I’ve been reading obituaries. If you don’t want to read any more news about Covid 19, the economy or our president, the obits, with some exceptions, turn out to be almost as safe as the comics or the nostalgia-driven sports pages. Mention of “complications from the coronavirus” is mentioned only in news stories, it turns out, and not the family-approved writings put out by funeral homes. No one wants their loved ones remembered more for what killed them than what they achieved during their lifetime.
I’ve written my share of obits. The trick, I learned early on, was to edit out emotion and allow the weight of a life to come through a timeline that inevitably includes parents, education, employment, survivors, and the occasional hobby or extracurricular activity that came to define someone’s existence.
I’m looking through the papers. Lynda Marie, 59, was “blessed with the bluest of eyes, a beautiful smile and a spirited personality: as well as the ability to take on all challenges. She had previously lost her husband, would be missed by aunts, uncles, nieces and nephews.” Dominic, 85, worked as a toll collector on the Rip Van Winkle Bridge, loved playing cards, going to the casino, doing scratch-offs, and watching television, “He was an avid bowler and golfer and enjoyed camping and hunting back in the day.” He loved everyone he met and had a way of expressing his joy “with his hands.”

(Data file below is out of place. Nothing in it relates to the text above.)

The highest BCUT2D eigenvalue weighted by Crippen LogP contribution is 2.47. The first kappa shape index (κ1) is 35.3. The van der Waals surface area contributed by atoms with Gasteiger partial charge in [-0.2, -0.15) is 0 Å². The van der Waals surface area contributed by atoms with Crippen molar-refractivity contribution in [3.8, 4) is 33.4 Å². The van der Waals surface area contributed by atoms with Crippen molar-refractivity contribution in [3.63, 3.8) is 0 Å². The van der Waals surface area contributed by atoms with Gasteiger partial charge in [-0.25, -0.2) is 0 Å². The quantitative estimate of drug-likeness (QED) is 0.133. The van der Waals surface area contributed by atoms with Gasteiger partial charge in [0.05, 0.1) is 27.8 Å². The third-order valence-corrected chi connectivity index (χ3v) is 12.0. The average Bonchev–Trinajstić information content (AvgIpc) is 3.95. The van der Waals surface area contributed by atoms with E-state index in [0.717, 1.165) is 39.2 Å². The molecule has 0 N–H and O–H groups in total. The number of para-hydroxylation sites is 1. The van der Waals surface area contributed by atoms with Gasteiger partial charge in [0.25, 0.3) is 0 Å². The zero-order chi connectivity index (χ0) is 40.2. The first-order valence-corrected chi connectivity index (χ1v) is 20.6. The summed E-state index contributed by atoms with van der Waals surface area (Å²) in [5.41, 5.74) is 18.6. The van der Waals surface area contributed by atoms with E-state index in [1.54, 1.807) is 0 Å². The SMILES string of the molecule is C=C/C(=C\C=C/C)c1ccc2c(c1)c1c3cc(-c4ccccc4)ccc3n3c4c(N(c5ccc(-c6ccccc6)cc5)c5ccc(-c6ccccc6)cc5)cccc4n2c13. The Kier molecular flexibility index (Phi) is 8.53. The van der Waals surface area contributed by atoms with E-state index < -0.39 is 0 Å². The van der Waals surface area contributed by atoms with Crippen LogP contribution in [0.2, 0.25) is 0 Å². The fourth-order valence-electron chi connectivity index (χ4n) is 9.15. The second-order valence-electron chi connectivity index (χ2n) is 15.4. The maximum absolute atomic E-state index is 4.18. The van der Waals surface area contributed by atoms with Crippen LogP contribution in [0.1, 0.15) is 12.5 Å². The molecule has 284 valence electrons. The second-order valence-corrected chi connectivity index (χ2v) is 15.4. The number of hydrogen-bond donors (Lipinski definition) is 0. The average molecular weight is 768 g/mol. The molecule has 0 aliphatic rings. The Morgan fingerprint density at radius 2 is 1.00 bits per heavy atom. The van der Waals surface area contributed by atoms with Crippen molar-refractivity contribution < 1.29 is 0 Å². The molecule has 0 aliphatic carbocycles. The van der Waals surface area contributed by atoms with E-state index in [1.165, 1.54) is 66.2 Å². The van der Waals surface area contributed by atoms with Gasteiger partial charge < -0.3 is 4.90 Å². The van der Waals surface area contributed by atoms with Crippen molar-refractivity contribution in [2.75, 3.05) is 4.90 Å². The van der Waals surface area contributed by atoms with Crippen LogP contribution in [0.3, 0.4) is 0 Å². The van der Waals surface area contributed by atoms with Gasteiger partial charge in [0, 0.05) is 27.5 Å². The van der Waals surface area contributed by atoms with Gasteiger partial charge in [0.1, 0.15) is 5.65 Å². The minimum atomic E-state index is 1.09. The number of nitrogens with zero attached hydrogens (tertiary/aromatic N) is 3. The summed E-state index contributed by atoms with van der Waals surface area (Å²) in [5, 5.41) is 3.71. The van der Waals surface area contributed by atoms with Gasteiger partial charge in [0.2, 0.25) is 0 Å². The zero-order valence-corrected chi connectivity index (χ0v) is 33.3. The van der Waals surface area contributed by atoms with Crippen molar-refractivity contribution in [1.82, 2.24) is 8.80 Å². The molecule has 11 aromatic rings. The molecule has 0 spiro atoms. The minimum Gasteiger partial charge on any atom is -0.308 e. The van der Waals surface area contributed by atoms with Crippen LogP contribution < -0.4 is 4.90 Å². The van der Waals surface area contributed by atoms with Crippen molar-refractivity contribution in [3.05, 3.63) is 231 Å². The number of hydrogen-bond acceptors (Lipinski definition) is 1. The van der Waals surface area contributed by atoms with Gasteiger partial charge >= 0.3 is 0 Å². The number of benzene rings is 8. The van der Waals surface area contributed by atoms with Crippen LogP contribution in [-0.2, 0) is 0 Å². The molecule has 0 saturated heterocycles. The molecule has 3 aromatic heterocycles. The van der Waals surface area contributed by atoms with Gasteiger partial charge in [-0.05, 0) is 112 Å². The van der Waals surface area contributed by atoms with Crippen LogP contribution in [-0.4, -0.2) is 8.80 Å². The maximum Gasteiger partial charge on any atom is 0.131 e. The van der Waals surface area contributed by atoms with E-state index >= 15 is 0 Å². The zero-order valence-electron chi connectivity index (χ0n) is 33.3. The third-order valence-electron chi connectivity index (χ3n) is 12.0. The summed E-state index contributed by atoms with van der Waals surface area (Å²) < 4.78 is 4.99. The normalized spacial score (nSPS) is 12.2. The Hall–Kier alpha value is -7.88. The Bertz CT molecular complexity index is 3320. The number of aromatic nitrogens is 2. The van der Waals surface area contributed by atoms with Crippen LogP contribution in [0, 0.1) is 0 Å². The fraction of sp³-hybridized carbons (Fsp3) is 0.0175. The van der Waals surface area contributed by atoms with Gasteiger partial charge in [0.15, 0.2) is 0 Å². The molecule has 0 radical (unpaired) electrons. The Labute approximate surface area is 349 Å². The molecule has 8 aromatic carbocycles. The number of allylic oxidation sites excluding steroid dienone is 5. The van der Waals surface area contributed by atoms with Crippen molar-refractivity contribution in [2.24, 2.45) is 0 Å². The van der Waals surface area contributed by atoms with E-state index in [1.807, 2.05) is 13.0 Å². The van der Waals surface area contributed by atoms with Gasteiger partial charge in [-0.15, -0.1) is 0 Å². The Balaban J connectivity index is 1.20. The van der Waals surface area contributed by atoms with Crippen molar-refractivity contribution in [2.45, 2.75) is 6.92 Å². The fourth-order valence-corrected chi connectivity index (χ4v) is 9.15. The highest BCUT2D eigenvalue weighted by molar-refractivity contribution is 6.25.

Strivers and overachievers? No. Missed, and impactful in their own ways? Apparently.
I’ve contemplated a project called Losing the Moon, a collection of pieces I’ve written, re-edited and conjoined. The underlying idea is that we’re likely to fail when we tackle great dreams. History needn’t be written solely by the winners. There’s glory in simply trying to shoot the moon.
I had met a young man from Tonawanda who worked at the Catskill McDonald’s and ran with a crystal-meth crowd after his mom split town without saying where she was growing. Man, he had spirit. He’d come east to train at Cus D’Amato’s gym and maybe to straighten out his life the way Mike Tyson had. We talked for hours. Soon afterwards, he realized that none of the great trainers were around any more, got fired, and disappeared.
I’ve worked with political dreamers who gained and then lost office, writers with great contracts lost to lingering resentments, men and women forever broken by failed relationships, a guru who never found a following. How close to the sun they’d all soared before losing their wings. All are in me somewhere, souls ennobled by having lost the moon.
Read more installments of Village Voices by Paul Smart.